The Slatest

Bloomberg Raises $16 Million to Clear Debts and Restore Voting Rights of Former Felons in Florida

Two lines of voting booths with an American flag and the word VOTE on the side.
Voting booths on the campus of the University of South Florida in 2018. Joe Raedle/Getty Images

Former New York City Mayor Michael Bloomberg has raised more than $16 million from individuals and foundations over the past week to pay court fines and fees that are preventing Florida voters with felony convictions from being able to cast a vote in the presidential election in November. The Bloomberg-organized donation will go to the Florida Rights Restoration Coalition, which assists Black and Latino voters in the state to cast their ballots by paying administrative costs and limited restitution that the state requires be paid back in full before voting rights are restored.

The $16 million should cover the cost of restoring the franchise of some 32,000 registered Black and Hispanic voters in Florida that would have been excluded because of debts relating to felony convictions that have already been served. The donation appears to be part of Bloomberg’s larger stated commitment to pour $100 million into Florida to help Joe Biden win the state that would whittle Trump’s paths to victory down to a handful of real Hail Marys. “We have identified a significant vote share that requires a nominal investment,” a Bloomberg memo on the donation reads. “The data shows that in Florida, Black voters are a unique universe unlike any other voting bloc, where the Democratic support rate tends to be 90%-95%.” The memo also noted that the universe of new voters amounts to roughly the margin of victory for Republican Gov. Ron DeSantis in 2018 and three times Republican Sen. Rick Scott’s winning margin that year.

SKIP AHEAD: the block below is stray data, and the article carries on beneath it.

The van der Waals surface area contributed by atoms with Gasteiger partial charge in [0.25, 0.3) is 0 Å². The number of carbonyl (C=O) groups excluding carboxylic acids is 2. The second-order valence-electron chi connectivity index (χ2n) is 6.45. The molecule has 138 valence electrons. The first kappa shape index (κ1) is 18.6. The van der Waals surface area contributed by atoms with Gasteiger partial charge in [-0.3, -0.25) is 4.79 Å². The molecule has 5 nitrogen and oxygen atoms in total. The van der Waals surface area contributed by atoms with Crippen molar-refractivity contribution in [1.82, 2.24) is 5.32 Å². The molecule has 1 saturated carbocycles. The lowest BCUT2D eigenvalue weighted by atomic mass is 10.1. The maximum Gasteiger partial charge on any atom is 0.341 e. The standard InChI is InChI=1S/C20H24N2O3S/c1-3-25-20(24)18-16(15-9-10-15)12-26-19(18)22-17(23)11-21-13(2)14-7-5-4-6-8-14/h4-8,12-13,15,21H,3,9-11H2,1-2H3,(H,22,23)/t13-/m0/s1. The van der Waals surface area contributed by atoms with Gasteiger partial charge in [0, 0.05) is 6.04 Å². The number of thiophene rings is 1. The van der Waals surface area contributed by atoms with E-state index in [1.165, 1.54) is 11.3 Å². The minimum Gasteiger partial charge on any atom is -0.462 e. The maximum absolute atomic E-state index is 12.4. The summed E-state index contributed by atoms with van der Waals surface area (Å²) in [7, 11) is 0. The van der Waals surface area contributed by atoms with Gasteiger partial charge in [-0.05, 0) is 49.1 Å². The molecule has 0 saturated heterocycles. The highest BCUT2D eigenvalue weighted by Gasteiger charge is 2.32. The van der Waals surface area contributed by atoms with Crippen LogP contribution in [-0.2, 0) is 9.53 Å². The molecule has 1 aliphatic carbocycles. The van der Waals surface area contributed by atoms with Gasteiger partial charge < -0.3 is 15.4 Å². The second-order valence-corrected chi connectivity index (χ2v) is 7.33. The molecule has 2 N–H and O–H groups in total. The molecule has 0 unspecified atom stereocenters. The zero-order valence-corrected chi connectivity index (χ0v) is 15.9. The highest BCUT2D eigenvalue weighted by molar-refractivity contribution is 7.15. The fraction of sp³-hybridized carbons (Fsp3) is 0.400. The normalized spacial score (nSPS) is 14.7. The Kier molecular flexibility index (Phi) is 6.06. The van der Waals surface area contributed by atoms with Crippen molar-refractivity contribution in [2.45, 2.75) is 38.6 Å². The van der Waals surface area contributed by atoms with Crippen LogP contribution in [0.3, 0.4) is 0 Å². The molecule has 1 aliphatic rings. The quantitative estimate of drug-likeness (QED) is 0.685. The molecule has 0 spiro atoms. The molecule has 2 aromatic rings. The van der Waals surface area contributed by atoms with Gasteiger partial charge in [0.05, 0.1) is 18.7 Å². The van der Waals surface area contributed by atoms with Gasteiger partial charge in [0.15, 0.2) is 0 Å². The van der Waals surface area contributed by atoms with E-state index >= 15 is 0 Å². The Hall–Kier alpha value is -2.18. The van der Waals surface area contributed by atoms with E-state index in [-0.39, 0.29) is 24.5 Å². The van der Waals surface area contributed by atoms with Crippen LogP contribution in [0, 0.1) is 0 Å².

Beyond the super-Bloombergy “nominal investment” and ROI vibes, there’s also the moral issue that the Florida law creating a financial hurdle to voting is an absolute abomination. It’s also a blatant power grab with an ugly history. “Florida voters passed a statewide constitutional amendment in 2018 that gave former felons, except those convicted of murder or felony sexual offenses, the opportunity to vote in upcoming elections,” the Washington Post notes. “The Republican-controlled legislature subsequently passed, and the Republican governor signed, a law that conditioned their return to the voting rolls on the payment of all fees, fines and restitution that were part of their sentence.”